Since the 1980 Pastoral Provision, and the subsequent drawing-up of the Anglican Use Book of Divine Worship (published only in 2003), various Anglican prayers have been admitted, along with their pray-ers, into full communion with the Catholic Church. Especially considering the impending Apostolic Constitution on corporate reunion, it is good to consider some classic Anglican Use formulæ, and by them (or by any right and proper address) to pray God for His blessing on this great, fraught undertaking.
I think first of what is usually last - "the Grace" as Anglicans call it: that adaptation of St Paul's concluding benediction in II Corinthians xiii, 14 which, first introduced (try not to grimace) to end the Anglican Litany as read in Bad Queen Bess's chapel royal in 1559, found its way into the Elizabethan Prayer Book, was always used as the last prayer of Mattins, Litany and Evensong, and even to-day is widely used amongst all Anglicans, even those far from being High Church or liturgically-minded. In a way, it plays the part the Sign of the Cross can among Catholics.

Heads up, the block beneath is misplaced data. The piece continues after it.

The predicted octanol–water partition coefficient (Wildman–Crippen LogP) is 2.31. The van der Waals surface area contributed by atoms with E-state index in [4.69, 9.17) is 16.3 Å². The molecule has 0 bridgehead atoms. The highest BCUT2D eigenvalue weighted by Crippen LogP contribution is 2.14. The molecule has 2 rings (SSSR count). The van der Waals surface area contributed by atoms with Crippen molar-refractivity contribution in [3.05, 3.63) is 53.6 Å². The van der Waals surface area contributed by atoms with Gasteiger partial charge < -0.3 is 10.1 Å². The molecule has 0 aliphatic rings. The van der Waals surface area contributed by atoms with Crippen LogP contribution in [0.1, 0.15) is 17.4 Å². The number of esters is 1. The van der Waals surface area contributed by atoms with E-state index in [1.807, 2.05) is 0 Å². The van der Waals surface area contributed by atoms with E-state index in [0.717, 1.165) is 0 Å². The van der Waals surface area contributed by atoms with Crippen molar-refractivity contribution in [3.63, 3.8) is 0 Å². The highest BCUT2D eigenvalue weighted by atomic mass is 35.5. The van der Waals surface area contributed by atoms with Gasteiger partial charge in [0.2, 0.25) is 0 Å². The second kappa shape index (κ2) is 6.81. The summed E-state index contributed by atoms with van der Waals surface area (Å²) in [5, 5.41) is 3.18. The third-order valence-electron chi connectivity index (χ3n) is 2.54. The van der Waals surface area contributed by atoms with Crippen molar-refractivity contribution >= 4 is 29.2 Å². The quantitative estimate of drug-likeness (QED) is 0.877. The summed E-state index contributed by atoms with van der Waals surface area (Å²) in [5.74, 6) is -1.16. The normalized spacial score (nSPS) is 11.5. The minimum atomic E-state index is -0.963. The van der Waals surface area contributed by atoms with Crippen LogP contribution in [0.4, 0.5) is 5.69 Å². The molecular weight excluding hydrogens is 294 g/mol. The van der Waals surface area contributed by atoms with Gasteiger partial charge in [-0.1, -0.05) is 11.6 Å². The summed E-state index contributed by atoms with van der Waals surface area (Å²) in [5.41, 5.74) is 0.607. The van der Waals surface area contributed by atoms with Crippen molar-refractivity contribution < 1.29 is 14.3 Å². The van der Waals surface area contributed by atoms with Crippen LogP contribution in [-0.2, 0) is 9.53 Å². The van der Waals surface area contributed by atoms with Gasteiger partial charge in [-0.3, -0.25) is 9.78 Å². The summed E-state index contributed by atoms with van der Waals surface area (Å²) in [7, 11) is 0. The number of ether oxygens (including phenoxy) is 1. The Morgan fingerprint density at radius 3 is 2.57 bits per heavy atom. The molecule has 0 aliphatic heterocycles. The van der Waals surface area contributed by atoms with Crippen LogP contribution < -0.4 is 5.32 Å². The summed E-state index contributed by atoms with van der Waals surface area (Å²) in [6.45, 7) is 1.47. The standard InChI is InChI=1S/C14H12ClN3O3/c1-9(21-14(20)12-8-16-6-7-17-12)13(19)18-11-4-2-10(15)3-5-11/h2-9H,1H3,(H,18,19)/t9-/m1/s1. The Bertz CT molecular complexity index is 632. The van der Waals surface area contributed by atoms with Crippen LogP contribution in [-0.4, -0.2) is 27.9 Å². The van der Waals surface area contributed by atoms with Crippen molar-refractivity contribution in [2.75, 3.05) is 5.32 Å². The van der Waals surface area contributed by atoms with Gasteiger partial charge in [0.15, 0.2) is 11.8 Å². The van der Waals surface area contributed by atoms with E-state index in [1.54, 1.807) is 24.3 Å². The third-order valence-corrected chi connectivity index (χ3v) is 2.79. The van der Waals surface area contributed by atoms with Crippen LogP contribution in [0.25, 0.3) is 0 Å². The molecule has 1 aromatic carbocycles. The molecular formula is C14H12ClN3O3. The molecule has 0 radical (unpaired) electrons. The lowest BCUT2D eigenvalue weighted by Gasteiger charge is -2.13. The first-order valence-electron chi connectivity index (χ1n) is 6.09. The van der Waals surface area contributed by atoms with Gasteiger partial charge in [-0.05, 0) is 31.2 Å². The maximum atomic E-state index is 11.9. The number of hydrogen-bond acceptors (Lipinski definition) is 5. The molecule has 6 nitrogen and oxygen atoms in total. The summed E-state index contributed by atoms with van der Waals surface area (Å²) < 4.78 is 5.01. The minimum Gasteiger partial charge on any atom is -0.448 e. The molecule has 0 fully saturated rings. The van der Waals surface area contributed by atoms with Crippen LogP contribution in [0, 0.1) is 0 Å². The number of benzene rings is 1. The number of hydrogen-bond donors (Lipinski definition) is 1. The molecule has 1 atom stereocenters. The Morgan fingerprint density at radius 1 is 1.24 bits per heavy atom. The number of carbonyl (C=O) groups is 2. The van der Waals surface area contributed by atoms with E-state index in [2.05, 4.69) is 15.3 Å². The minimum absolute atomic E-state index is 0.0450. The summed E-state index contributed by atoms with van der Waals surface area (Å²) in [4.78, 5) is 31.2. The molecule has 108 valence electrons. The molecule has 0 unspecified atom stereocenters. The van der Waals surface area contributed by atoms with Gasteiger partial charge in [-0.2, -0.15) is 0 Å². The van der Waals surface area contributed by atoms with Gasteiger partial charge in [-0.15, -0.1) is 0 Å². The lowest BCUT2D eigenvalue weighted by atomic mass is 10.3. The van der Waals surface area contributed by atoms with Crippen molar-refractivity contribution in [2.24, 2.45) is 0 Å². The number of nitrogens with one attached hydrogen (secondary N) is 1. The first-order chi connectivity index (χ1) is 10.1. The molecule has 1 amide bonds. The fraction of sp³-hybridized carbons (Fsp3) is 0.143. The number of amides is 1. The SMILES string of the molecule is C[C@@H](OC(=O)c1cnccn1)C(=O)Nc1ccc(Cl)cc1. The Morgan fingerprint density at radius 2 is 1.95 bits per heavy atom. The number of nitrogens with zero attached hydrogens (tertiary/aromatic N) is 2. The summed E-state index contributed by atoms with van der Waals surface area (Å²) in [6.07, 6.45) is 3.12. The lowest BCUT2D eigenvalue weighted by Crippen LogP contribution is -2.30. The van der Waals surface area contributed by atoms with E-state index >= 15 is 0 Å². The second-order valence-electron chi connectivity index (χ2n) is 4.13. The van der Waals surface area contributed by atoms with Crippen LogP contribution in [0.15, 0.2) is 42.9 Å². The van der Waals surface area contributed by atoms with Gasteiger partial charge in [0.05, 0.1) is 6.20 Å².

THE grace of our Lord Jesus Christ, and the love of God, and the fellowship of the Holy Ghost*, be with us all evermore. Amen.
[* "Spirit" in modern-language versions]
The only notable changes from the words of Scripture are the alteration from second person to first person plural ("you" to "us"), and the addition of "evermore". The Douay instead renders "charity" instead of "love", and "communication" instead of "fellowship", but such are verbal equivalents.
I believe that among the High it is customary to cross oneself at these words of the Grace, which so Apostolically beg the blessing of the Trinity.
Originally, it was said by the minister, all replying Amen, but it has become the practice for all to say it together.
This short prayer strikes me as excellent, and much to be commended to all.